What is the 'Spot Rate'
The price quoted for immediate settlement on a commodity, a security or a currency. The spot rate, also called “spot price,” is based on the value of an asset at the moment of the quote. This value is in turn based on how much buyers are willing to pay and how much sellers are willing to accept, which depends on factors such as current market value and expected future market value. As a result, spot rates change frequently and sometimes dramatically.
BREAKING DOWN 'Spot Rate'
In currency transactions, the spot rate is influenced by the demands of individuals and businesses wishing to transact in a foreign currency, as well as by forex traders. The spot rate from a foreign exchange perspective is also called the “benchmark rate,” “straightforward rate” or “outright rate.”
Besides currencies, assets that have spot rates include commodities (e.g., crude oil, conventional gasoline, propane, cotton, gold, copper, coffee, wheat, lumber) and bonds. Commodity spot rates are based on supply and demand for these items, while bond spot rates are based on the zero coupon rate. A number of sources, including Bloomberg, Morningstar and Thomson Reuters, provide spot rate information to traders.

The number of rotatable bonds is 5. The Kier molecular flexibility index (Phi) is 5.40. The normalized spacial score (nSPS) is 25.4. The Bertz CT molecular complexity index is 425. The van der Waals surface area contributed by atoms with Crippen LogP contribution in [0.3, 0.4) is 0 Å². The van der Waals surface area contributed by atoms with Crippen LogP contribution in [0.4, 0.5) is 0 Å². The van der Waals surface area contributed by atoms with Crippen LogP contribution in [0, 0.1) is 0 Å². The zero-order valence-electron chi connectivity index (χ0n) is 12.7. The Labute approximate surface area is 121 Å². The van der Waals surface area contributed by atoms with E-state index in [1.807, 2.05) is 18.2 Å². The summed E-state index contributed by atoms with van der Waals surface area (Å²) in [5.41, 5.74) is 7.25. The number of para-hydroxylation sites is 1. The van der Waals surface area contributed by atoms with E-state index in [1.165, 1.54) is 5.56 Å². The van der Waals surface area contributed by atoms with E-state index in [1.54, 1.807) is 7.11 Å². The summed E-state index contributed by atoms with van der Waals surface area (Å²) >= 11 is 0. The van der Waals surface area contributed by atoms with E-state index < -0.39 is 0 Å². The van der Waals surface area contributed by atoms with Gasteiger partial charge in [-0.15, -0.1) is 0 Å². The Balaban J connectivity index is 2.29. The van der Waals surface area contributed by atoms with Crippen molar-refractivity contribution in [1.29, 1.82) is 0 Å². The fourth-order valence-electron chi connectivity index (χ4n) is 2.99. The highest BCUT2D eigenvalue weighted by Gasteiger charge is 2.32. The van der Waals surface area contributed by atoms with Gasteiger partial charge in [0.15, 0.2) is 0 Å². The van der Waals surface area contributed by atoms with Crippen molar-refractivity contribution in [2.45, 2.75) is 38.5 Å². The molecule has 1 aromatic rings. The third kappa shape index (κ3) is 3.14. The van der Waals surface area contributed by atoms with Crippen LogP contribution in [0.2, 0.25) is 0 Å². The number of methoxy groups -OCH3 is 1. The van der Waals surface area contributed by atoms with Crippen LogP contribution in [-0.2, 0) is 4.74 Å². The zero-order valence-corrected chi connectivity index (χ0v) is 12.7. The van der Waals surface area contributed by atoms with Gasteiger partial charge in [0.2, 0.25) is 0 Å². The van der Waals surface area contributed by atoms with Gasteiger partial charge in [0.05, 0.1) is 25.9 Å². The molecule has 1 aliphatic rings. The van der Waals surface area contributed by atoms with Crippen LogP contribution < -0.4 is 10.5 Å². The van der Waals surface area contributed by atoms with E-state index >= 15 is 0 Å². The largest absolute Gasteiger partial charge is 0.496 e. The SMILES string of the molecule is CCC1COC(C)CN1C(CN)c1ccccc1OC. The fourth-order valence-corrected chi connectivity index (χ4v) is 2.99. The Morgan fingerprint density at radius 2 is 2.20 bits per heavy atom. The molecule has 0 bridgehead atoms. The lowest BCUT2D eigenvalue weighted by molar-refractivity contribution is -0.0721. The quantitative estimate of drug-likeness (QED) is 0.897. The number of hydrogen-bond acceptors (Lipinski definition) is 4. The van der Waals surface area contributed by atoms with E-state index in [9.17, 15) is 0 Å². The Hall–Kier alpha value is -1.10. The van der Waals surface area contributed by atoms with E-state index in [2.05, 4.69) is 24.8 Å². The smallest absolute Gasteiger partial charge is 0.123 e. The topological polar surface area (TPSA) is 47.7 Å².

Spot settlement i.e. the transfer of funds that completes a spot transaction, normally occurs one or two business days from the trade date, also called the horizon. The spot date is the day when settlement occurs. Regardless of what happens in the markets between the date the transaction is initiated and the date it settles, the transaction will be completed at the agreed-upon spot rate.
The spot rate is also used in determining a forward rate—the price of a future financial transaction—since a commodity, security or currency’s expected future value is based in part on its current value and in part on the risk-free rate and the time until the contract matures. Traders can extrapolate an unknown spot rate if they know the futures price, risk-free rate and time to maturity.